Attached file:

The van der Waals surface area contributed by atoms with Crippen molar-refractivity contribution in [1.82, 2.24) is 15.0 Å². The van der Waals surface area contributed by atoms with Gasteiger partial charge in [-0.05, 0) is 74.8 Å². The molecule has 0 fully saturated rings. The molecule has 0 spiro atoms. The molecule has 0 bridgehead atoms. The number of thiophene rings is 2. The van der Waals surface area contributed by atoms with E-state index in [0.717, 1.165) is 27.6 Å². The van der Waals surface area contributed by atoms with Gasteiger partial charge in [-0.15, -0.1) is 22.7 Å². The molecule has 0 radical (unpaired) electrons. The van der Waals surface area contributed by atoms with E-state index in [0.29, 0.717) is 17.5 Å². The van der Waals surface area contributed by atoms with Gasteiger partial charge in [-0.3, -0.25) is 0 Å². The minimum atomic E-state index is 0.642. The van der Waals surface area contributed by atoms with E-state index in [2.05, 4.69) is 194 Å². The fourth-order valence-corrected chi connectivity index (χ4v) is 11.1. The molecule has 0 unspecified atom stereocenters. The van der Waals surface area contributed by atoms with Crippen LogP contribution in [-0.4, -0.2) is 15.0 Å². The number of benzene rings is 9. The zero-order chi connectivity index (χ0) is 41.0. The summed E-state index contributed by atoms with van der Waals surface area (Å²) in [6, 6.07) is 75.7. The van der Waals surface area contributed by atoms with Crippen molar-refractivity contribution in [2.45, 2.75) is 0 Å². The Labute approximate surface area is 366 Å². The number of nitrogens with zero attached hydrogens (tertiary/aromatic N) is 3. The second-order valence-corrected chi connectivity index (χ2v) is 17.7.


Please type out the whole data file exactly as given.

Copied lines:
The van der Waals surface area contributed by atoms with Crippen molar-refractivity contribution in [1.82, 2.24) is 15.0 Å². The van der Waals surface area contributed by atoms with Gasteiger partial charge in [-0.05, 0) is 74.8 Å². The molecule has 0 fully saturated rings. The molecule has 0 spiro atoms. The molecule has 0 bridgehead atoms. The number of thiophene rings is 2. The van der Waals surface area contributed by atoms with E-state index in [0.717, 1.165) is 27.6 Å². The van der Waals surface area contributed by atoms with Gasteiger partial charge in [-0.15, -0.1) is 22.7 Å². The molecule has 0 radical (unpaired) electrons. The van der Waals surface area contributed by atoms with E-state index in [0.29, 0.717) is 17.5 Å². The van der Waals surface area contributed by atoms with Gasteiger partial charge in [-0.3, -0.25) is 0 Å². The minimum atomic E-state index is 0.642. The van der Waals surface area contributed by atoms with E-state index in [2.05, 4.69) is 194 Å². The fourth-order valence-corrected chi connectivity index (χ4v) is 11.1. The molecule has 0 unspecified atom stereocenters. The van der Waals surface area contributed by atoms with Crippen LogP contribution in [-0.4, -0.2) is 15.0 Å². The number of benzene rings is 9. The zero-order chi connectivity index (χ0) is 41.0. The summed E-state index contributed by atoms with van der Waals surface area (Å²) in [6, 6.07) is 75.7. The van der Waals surface area contributed by atoms with Crippen molar-refractivity contribution in [2.45, 2.75) is 0 Å². The Labute approximate surface area is 366 Å². The number of nitrogens with zero attached hydrogens (tertiary/aromatic N) is 3. The second-order valence-corrected chi connectivity index (χ2v) is 17.7.